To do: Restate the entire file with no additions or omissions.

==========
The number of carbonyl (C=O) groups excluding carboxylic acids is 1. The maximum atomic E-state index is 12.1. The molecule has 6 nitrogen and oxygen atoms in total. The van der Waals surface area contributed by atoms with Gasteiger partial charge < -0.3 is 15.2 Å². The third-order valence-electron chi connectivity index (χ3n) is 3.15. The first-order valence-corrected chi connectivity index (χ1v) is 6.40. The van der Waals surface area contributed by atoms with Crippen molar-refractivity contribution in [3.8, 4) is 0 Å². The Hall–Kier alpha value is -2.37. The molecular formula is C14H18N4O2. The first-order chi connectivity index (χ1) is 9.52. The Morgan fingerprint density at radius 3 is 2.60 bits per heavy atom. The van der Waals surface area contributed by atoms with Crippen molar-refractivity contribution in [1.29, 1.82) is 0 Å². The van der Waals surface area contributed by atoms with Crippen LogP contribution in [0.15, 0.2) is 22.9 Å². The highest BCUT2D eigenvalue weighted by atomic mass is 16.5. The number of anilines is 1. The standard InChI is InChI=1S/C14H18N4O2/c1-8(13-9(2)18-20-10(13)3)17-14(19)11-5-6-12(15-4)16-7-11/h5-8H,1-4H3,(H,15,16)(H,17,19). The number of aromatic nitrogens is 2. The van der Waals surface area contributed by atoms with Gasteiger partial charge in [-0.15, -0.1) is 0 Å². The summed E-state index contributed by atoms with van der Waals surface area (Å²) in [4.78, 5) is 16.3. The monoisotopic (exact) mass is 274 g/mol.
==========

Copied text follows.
The number of carbonyl (C=O) groups excluding carboxylic acids is 1. The maximum atomic E-state index is 12.1. The molecule has 6 nitrogen and oxygen atoms in total. The van der Waals surface area contributed by atoms with Gasteiger partial charge < -0.3 is 15.2 Å². The third-order valence-electron chi connectivity index (χ3n) is 3.15. The first-order valence-corrected chi connectivity index (χ1v) is 6.40. The van der Waals surface area contributed by atoms with Crippen molar-refractivity contribution in [3.8, 4) is 0 Å². The Hall–Kier alpha value is -2.37. The molecular formula is C14H18N4O2. The first-order chi connectivity index (χ1) is 9.52. The Morgan fingerprint density at radius 3 is 2.60 bits per heavy atom. The van der Waals surface area contributed by atoms with Crippen molar-refractivity contribution in [1.29, 1.82) is 0 Å². The van der Waals surface area contributed by atoms with Crippen LogP contribution in [0.15, 0.2) is 22.9 Å². The highest BCUT2D eigenvalue weighted by atomic mass is 16.5. The number of anilines is 1. The standard InChI is InChI=1S/C14H18N4O2/c1-8(13-9(2)18-20-10(13)3)17-14(19)11-5-6-12(15-4)16-7-11/h5-8H,1-4H3,(H,15,16)(H,17,19). The number of aromatic nitrogens is 2. The van der Waals surface area contributed by atoms with Gasteiger partial charge in [-0.15, -0.1) is 0 Å². The summed E-state index contributed by atoms with van der Waals surface area (Å²) in [4.78, 5) is 16.3. The monoisotopic (exact) mass is 274 g/mol.